A man from Thailand went viral when he successfully raised the curiosity of people regarding his meditations and the display of his discipline and strength.
The monk from Nong Bua Lamphu, Thailand, is seen peacefully praying while sitting in a large vat filled with boiling oil, with the fire underneath still burning.
His followers pass objects such as treasured possessions, amulets, and fabrics for him to touch, believing that as he does so, they too will be bestowed with his “magical powers.” Of course, not everyone keeps these amulets; some are sold to other places of worship and even in the community.
The video of the Buddhist monk meditating as seen on https://www.wowamazing.com has already garnered over a million views on YouTube, with viewers attempting to look for a possible explanation as to how the monk could possibly sit in the boiling vat of oil.
A professor of Science, Jessada Denduangboripant from the Chulalongkom University, debunked the video however, explaining that the monk could have sat there because there is no actual proof of the oil reaching boiling temperatures. She explained, “There is no proof that the oil is really boiling. The only way to prove it is to measure the temperature of the oil he’s sitting in.”
Looking closely, the oil’s surface is actually very calm despite the raging fire below. There are no visible bubbles, which usually indicate that the liquid is already at its boiling point. Finally, the vat itself seems to have a two-layered design that seems to insulate the heat brought by the very high temperature.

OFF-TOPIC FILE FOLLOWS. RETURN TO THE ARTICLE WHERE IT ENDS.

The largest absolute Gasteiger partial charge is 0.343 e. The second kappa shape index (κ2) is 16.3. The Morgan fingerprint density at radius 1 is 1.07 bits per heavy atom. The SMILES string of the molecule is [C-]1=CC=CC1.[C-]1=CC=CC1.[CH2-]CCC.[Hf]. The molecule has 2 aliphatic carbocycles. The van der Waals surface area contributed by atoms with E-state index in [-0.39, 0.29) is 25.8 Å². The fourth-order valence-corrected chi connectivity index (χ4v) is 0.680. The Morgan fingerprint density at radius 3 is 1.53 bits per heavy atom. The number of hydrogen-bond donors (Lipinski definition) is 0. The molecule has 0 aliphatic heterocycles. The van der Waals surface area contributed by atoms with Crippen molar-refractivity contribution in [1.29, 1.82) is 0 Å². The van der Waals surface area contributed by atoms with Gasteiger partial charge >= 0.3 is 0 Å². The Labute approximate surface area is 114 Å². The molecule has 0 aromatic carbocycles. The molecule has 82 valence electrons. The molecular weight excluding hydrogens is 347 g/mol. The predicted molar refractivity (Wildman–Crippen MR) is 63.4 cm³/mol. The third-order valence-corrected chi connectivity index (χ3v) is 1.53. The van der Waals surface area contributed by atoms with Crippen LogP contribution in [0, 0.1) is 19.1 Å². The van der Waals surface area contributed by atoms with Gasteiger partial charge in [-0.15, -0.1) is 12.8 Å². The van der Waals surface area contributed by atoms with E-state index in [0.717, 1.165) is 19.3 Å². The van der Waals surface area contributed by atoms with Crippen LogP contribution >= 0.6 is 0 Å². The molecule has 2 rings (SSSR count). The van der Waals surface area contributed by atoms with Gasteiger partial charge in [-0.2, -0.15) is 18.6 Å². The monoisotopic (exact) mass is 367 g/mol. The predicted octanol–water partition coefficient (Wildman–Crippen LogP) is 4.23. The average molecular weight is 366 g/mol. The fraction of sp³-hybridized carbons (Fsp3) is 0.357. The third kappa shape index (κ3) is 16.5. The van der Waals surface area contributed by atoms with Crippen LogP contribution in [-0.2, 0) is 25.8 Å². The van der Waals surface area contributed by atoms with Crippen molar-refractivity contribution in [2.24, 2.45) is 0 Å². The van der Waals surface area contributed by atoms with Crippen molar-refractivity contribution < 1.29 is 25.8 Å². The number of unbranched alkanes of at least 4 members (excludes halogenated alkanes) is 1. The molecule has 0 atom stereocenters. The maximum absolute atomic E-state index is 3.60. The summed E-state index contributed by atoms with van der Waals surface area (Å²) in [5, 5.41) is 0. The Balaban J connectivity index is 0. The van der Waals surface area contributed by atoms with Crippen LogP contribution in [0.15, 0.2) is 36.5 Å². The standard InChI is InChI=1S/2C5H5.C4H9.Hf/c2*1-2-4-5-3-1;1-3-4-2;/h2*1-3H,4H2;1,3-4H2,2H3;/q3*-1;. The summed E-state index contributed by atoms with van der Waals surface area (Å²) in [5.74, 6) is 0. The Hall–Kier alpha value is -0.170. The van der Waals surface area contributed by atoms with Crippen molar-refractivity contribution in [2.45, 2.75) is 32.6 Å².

The professor also explained that there are various methods as to how the monk would have been able to do this. For example, there could have been water in the basin before they added the oil, which means that the water will absorb all the heat and the oil will never reach its boiling point. She even demonstrated the technique in 2012, where she was able to submerge her fingers in a graduated glass with boiling oil.
Another theory posits the original video to have applied a blend of herbs to the vat’s surface to reduce the heat.
Still, there are those who believe that there’s a layer between the two pans, which helps the monk shield the heat, with an air hose fed through one of the legs to push bubbles into the liquid from a pump off-site.